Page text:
AMMAN (Reuters) - Free Syrian Army fighters captured a town on the Turkish border on Thursday in a push to seize control of frontier areas from President Bashar al-Assad’s forces, a rebel commander and opposition sources said.
Ten people were killed in clashes as rebels took Ras al-Ain, an Arab and Kurd town in the northeastern oil-producing province of Hasaka, 600 km (375 miles) from Damascus, the sources said.
“The crossing is important because it opens another line to Turkey, where we can send the wounded and get supplies,” said Khaled al-Walid, a commander in the Raqqa Rebel Division, based in a neighboring province.
The report could not be independently confirmed.
Speaking by phone from Ras al-Ain, Walid said the rebels controlled a wide area along the Turkish border, 80 kms (50 miles) deep, including a road from the contested city of Aleppo to Hasaka.
In the last three months, the mainly Arab Sunni rebels have captured several outposts on the 800-km (500-mile) border, steadily moving toward the northeast, home to a large proportion of Syria’s one-million-strong Kurdish minority.
The Kurdish Council, a coalition of Kurdish parties opposed to Assad, called on the Free Syrian Army to leave Ras al-Ain, saying the clashes, as well as fear of Syrian army bombardment, had prompted most of the town’s 50,000 inhabitants to flee.
“While the Kurdish Council affirms it is part of the revolution to bring down this totalitarian regime, the province of Hasaka must remain a safe area for thousands of refugees who had fled to it from other regions,” the statement said.
“Military elements have to pull out so their presence would not serve as an excuse to shell the town and destroy it. We affirm the need to coordinate between the opposition groups about safe areas and the need to preserve civic peace in them.”
Mohammad Ismail, a senior member of the Kurdish Democratic Party, said most of the rebels who have entered Ras al-Ain were Jihadists, a recipe for tension in the ethnically mixed area, inhabited by mostly centrist Muslims and Christians.
Ismail said the rebels were able to make gains near the border because Assad would think twice before bombarding using warplanes against them in areas so close to Turkey, as opposed to interior regions where devastating air strikes on cities and towns have been blunting rebel advances.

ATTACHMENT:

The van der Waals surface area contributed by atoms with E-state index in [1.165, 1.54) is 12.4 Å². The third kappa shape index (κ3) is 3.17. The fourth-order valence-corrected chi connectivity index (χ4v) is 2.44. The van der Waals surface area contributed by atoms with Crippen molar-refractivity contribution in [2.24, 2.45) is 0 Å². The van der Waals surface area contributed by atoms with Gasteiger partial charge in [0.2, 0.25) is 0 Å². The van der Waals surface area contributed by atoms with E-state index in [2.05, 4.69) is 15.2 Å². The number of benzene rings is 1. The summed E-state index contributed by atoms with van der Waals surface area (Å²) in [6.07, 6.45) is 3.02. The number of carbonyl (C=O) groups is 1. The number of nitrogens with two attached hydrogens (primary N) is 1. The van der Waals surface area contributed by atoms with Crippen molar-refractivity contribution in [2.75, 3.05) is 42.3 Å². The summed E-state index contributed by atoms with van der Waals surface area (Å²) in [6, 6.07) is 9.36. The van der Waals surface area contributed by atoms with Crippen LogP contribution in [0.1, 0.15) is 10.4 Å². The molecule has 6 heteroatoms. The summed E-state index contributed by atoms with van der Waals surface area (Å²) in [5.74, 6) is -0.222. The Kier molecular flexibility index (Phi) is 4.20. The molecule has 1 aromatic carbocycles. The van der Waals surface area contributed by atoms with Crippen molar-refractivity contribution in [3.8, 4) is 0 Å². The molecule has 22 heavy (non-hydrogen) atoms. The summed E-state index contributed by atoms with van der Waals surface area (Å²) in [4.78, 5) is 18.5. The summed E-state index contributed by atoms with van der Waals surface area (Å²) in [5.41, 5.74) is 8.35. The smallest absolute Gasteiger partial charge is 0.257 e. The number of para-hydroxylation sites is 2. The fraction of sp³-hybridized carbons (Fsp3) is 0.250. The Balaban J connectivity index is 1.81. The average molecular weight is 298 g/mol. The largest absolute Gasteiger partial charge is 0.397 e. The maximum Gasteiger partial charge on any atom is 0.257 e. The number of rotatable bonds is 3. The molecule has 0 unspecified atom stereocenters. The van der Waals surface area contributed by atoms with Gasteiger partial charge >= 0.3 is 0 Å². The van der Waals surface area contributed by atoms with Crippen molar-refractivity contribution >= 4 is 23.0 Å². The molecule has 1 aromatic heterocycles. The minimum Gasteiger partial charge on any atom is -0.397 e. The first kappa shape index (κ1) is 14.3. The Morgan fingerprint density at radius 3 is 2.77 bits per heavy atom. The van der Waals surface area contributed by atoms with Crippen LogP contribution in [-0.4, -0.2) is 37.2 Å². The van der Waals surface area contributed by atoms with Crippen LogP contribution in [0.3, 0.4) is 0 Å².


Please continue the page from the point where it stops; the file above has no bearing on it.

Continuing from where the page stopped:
“The rebels’ objective seems to be to take outposts that could help them logistically and help an alternative government to Assad to operate from Syria territory,” Ismail said.
“They have now arrived in an area that is religiously and ethnically mixed and rich in oil. Creating instability in it is in no one’s interest,” he added.
Hasaka has seen peaceful protests against Assad, but the Kurdish community has largely stayed away from the armed revolt, which has killed many thousands.
Demise of central authority has strengthened the Syrian branch of the Kurdish Workers Party (PKK), whom Assad had persecuted prior to the revolt, when he had good ties with Turkey, which is fighting a low intensity war against separatist PKK guerrillas.
Kurdish activists say the PKK has now largely become a ally of the Assad, and is suspected of carrying out a string of recent assassinations and kidnappings of Kurdish politicians opposed to the Syrian president. Dozens of people were killed in clashes between the PKK and rebels in Aleppo last month.
Massoud Akko, a prominent Kurdish human rights campaigner, questioned the military rationale behind the offensive on Ras al-Ain, saying Assad’s forces have regrouped on the outskirts and his forces remained entrenched at a base on the road to the city of Hasaka to the south.
“With the regime still controlling the road to Hasaka, Ras al-Ain is almost useless as a supply line. There is no reason the Free Syrian Army should attack a safe area and make it unsafe,” he said.
(This story corrects name of town in paragraph 7 to Ras al-Ain)
Editing by Michael Roddy